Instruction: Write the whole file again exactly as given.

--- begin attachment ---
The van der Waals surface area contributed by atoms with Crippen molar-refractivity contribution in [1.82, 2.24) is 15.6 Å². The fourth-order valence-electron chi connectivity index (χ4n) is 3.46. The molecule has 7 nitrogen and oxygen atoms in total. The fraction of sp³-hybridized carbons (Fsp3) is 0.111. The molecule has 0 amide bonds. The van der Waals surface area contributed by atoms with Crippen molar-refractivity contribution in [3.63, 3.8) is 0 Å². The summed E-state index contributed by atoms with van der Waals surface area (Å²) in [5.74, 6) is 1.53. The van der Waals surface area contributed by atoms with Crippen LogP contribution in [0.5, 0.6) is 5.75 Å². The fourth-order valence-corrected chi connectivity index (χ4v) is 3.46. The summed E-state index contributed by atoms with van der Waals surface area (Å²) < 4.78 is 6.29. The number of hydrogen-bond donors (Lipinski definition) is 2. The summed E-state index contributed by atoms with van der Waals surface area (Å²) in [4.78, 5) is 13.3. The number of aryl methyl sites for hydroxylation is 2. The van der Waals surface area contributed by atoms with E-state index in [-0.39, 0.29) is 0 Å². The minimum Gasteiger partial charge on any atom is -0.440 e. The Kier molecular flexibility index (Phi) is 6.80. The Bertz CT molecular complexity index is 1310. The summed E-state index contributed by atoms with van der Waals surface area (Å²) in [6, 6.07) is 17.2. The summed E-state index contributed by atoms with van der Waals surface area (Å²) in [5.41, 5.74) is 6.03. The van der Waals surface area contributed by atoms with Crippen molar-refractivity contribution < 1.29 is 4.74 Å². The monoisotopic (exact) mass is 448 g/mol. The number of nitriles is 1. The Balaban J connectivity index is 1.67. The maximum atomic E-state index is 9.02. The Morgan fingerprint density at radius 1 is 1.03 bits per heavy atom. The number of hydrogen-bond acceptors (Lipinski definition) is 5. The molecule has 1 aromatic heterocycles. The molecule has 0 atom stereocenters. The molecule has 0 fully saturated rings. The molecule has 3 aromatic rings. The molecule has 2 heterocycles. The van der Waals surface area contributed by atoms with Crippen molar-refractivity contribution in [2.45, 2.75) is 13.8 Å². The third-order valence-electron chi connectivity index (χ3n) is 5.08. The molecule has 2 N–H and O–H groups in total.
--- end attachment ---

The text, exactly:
The van der Waals surface area contributed by atoms with Crippen molar-refractivity contribution in [1.82, 2.24) is 15.6 Å². The fourth-order valence-electron chi connectivity index (χ4n) is 3.46. The molecule has 7 nitrogen and oxygen atoms in total. The fraction of sp³-hybridized carbons (Fsp3) is 0.111. The molecule has 0 amide bonds. The van der Waals surface area contributed by atoms with Crippen molar-refractivity contribution in [3.63, 3.8) is 0 Å². The summed E-state index contributed by atoms with van der Waals surface area (Å²) in [5.74, 6) is 1.53. The van der Waals surface area contributed by atoms with Crippen LogP contribution in [0.5, 0.6) is 5.75 Å². The fourth-order valence-corrected chi connectivity index (χ4v) is 3.46. The summed E-state index contributed by atoms with van der Waals surface area (Å²) < 4.78 is 6.29. The number of hydrogen-bond donors (Lipinski definition) is 2. The summed E-state index contributed by atoms with van der Waals surface area (Å²) in [4.78, 5) is 13.3. The number of aryl methyl sites for hydroxylation is 2. The van der Waals surface area contributed by atoms with E-state index in [-0.39, 0.29) is 0 Å². The minimum Gasteiger partial charge on any atom is -0.440 e. The Kier molecular flexibility index (Phi) is 6.80. The Bertz CT molecular complexity index is 1310. The summed E-state index contributed by atoms with van der Waals surface area (Å²) in [6, 6.07) is 17.2. The summed E-state index contributed by atoms with van der Waals surface area (Å²) in [5.41, 5.74) is 6.03. The van der Waals surface area contributed by atoms with Crippen molar-refractivity contribution < 1.29 is 4.74 Å². The monoisotopic (exact) mass is 448 g/mol. The number of nitriles is 1. The Balaban J connectivity index is 1.67. The maximum atomic E-state index is 9.02. The Morgan fingerprint density at radius 1 is 1.03 bits per heavy atom. The number of hydrogen-bond acceptors (Lipinski definition) is 5. The molecule has 1 aromatic heterocycles. The molecule has 0 atom stereocenters. The molecule has 0 fully saturated rings. The molecule has 3 aromatic rings. The molecule has 2 heterocycles. The van der Waals surface area contributed by atoms with Crippen molar-refractivity contribution in [2.45, 2.75) is 13.8 Å². The third-order valence-electron chi connectivity index (χ3n) is 5.08. The molecule has 2 N–H and O–H groups in total.